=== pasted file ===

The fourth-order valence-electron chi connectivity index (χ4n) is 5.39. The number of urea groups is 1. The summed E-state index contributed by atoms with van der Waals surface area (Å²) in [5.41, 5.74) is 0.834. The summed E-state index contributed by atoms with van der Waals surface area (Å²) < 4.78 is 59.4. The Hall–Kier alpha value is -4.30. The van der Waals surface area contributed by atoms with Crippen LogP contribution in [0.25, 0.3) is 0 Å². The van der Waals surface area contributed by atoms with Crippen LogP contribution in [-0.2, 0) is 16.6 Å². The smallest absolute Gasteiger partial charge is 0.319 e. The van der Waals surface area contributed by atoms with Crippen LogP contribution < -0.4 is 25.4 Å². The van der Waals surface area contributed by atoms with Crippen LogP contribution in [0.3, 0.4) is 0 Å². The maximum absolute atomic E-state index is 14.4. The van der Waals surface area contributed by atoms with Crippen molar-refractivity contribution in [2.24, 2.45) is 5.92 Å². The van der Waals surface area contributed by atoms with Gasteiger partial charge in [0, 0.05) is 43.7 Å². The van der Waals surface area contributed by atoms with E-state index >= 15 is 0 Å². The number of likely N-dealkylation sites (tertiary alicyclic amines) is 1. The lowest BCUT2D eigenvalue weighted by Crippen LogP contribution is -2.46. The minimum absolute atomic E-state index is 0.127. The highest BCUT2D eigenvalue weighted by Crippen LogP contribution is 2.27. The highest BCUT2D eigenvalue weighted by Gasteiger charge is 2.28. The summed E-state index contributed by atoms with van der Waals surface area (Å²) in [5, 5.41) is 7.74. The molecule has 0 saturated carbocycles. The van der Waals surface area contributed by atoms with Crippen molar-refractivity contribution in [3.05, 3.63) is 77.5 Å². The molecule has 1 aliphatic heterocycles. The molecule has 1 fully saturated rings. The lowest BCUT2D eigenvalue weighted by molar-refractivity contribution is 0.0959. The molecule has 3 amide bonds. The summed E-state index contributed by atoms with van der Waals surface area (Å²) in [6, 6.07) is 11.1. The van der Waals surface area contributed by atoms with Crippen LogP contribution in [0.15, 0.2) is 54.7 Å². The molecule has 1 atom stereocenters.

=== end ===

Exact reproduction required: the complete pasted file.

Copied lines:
The fourth-order valence-electron chi connectivity index (χ4n) is 5.39. The number of urea groups is 1. The summed E-state index contributed by atoms with van der Waals surface area (Å²) in [5.41, 5.74) is 0.834. The summed E-state index contributed by atoms with van der Waals surface area (Å²) < 4.78 is 59.4. The Hall–Kier alpha value is -4.30. The van der Waals surface area contributed by atoms with Crippen LogP contribution in [0.25, 0.3) is 0 Å². The van der Waals surface area contributed by atoms with Crippen LogP contribution in [-0.2, 0) is 16.6 Å². The smallest absolute Gasteiger partial charge is 0.319 e. The van der Waals surface area contributed by atoms with Crippen LogP contribution < -0.4 is 25.4 Å². The van der Waals surface area contributed by atoms with Crippen LogP contribution in [0.3, 0.4) is 0 Å². The maximum absolute atomic E-state index is 14.4. The van der Waals surface area contributed by atoms with Crippen molar-refractivity contribution in [2.24, 2.45) is 5.92 Å². The van der Waals surface area contributed by atoms with Gasteiger partial charge in [0, 0.05) is 43.7 Å². The van der Waals surface area contributed by atoms with E-state index >= 15 is 0 Å². The number of likely N-dealkylation sites (tertiary alicyclic amines) is 1. The lowest BCUT2D eigenvalue weighted by Crippen LogP contribution is -2.46. The minimum absolute atomic E-state index is 0.127. The highest BCUT2D eigenvalue weighted by Crippen LogP contribution is 2.27. The highest BCUT2D eigenvalue weighted by Gasteiger charge is 2.28. The summed E-state index contributed by atoms with van der Waals surface area (Å²) in [5, 5.41) is 7.74. The molecule has 0 saturated carbocycles. The van der Waals surface area contributed by atoms with Crippen molar-refractivity contribution in [3.05, 3.63) is 77.5 Å². The molecule has 1 aliphatic heterocycles. The molecule has 1 fully saturated rings. The lowest BCUT2D eigenvalue weighted by molar-refractivity contribution is 0.0959. The molecule has 3 amide bonds. The summed E-state index contributed by atoms with van der Waals surface area (Å²) in [6, 6.07) is 11.1. The van der Waals surface area contributed by atoms with Crippen LogP contribution in [0.15, 0.2) is 54.7 Å². The molecule has 1 atom stereocenters.